Dependency ordering of stacks
During the cmake run the main source directory is scanned for stacks to build. Actually cmake does not care if it is a stack or a package; it cares that the directory has something there that indicates that it is buildable, and what its dependencies are... that, is stack.xml. Catkin topologically sorts this and reads the files in order.
Generation of find_package infrastructure
Each project calls catkin_project() which generates find_package files; this is for other packages to use. Each project does a find_package of each other; in this way, packages can build with their dependencies in the same buildspace, or already installed on the system. Different versions of these files are created for use in the buildspace, and in the installation. The stress-test for this scheme is message generation; different language generators must implement a specific cmake interface which is used by genmsg. See also Internals of the generated find_package() infrastructure.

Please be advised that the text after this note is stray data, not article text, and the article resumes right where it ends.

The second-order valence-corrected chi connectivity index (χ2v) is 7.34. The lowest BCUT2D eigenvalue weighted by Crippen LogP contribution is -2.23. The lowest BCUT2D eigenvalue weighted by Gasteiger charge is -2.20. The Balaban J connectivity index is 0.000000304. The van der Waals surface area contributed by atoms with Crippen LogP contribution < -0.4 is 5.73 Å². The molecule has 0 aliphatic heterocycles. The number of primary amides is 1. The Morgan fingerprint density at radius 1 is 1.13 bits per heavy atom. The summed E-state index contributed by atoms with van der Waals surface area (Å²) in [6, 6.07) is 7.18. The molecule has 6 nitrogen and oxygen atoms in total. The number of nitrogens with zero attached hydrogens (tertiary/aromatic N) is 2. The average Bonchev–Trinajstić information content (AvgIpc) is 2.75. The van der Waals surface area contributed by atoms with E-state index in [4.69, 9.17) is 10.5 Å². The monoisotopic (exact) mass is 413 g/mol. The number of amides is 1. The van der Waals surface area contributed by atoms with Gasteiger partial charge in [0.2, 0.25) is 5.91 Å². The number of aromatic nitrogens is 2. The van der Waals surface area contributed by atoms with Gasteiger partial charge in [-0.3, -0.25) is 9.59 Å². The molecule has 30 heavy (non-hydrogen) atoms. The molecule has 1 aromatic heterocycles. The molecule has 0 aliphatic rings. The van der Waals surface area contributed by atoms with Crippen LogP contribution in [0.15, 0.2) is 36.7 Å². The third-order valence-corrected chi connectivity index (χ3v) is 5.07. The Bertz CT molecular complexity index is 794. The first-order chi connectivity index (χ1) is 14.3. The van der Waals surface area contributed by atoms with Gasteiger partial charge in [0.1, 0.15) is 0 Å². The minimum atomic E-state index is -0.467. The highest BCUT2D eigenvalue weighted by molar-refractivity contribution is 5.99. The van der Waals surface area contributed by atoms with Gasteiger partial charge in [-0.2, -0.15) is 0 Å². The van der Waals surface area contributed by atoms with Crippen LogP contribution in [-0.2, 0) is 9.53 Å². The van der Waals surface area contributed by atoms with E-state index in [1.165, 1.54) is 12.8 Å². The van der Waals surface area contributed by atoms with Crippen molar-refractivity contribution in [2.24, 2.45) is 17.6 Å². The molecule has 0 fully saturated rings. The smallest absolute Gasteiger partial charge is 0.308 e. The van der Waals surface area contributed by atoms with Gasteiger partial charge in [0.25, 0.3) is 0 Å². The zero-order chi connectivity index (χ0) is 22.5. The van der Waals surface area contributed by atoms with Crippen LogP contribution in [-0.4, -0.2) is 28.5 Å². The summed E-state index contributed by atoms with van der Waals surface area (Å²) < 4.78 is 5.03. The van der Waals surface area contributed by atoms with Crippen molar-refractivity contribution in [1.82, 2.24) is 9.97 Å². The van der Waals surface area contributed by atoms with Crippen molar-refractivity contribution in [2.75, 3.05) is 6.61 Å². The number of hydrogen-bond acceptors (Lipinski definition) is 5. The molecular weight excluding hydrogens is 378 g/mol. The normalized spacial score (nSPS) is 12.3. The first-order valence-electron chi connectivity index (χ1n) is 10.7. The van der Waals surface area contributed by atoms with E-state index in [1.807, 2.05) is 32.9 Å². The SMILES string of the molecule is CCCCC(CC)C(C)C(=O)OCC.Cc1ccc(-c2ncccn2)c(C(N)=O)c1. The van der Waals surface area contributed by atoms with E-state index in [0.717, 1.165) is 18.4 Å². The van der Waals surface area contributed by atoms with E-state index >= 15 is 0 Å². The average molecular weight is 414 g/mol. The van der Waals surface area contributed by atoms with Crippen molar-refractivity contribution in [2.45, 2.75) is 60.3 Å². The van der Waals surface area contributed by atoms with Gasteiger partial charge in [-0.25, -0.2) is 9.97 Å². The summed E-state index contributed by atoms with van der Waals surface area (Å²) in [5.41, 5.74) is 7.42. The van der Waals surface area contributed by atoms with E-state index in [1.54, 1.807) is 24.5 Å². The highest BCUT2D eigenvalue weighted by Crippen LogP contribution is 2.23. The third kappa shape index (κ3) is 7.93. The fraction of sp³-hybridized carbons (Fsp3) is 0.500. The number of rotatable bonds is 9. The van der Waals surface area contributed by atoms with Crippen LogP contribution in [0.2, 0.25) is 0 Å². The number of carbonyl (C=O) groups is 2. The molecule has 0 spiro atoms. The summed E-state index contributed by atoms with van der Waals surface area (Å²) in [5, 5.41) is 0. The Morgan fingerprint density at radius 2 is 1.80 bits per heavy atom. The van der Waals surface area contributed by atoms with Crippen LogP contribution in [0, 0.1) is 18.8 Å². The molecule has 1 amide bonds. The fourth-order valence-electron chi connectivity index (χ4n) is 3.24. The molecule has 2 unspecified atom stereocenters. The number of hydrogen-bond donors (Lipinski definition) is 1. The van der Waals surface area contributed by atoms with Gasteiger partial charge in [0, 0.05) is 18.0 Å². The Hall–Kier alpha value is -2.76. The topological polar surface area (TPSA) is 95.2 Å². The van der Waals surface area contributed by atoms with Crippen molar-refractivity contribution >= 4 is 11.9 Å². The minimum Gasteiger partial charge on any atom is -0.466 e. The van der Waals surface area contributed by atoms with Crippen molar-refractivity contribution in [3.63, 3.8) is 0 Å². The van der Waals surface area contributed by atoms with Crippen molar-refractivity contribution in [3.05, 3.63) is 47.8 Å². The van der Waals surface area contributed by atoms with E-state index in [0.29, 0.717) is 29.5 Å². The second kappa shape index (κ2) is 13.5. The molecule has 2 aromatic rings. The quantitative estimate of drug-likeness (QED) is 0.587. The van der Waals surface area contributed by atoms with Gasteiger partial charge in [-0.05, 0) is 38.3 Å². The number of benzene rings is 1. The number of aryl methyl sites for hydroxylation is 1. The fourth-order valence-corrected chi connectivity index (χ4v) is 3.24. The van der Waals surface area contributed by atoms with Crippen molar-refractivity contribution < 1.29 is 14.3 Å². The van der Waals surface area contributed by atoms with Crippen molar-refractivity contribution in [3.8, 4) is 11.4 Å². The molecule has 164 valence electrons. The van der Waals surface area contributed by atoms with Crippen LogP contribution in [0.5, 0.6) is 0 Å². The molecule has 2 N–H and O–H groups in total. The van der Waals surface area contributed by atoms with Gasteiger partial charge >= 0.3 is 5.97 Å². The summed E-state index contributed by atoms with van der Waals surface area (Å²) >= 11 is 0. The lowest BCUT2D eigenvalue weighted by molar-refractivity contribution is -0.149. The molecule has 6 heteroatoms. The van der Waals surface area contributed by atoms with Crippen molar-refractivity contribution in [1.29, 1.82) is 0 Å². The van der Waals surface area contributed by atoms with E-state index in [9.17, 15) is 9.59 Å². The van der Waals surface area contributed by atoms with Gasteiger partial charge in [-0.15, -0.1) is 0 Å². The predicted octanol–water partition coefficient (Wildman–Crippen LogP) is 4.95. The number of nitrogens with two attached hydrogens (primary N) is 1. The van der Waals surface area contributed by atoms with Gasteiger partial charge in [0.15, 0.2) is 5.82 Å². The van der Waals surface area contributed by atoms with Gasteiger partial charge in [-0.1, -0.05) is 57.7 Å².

Python path forwarding
A special thunk (via the standard python package pkgutil is generated and put in CMAKE_BINARY_DIR/gen/py/PACKAGENAME/__init__.py, which extends the PYTHONPATH to include CMAKE_SOURCE_DIR/path/to/PACKAGENAME/src. This way the buildspace PYTHONPATH need only contain CMAKE_BINARY_DIR/gen/py. Caveat: it will also need to contain CMAKE_BINARY_DIR/lib (for compiled python bindings). At installation time, this thunk-__init__.py disappears and the static python library source is installed alongside the generated message code in the same directory.
When cmake runs, it knows the locations of the CMAKE_BINARY_DIR and so forth, it generates an environment file (in CMAKE_BINARY_DIR). Projects may extend this environment via catkin_add_env_hooks().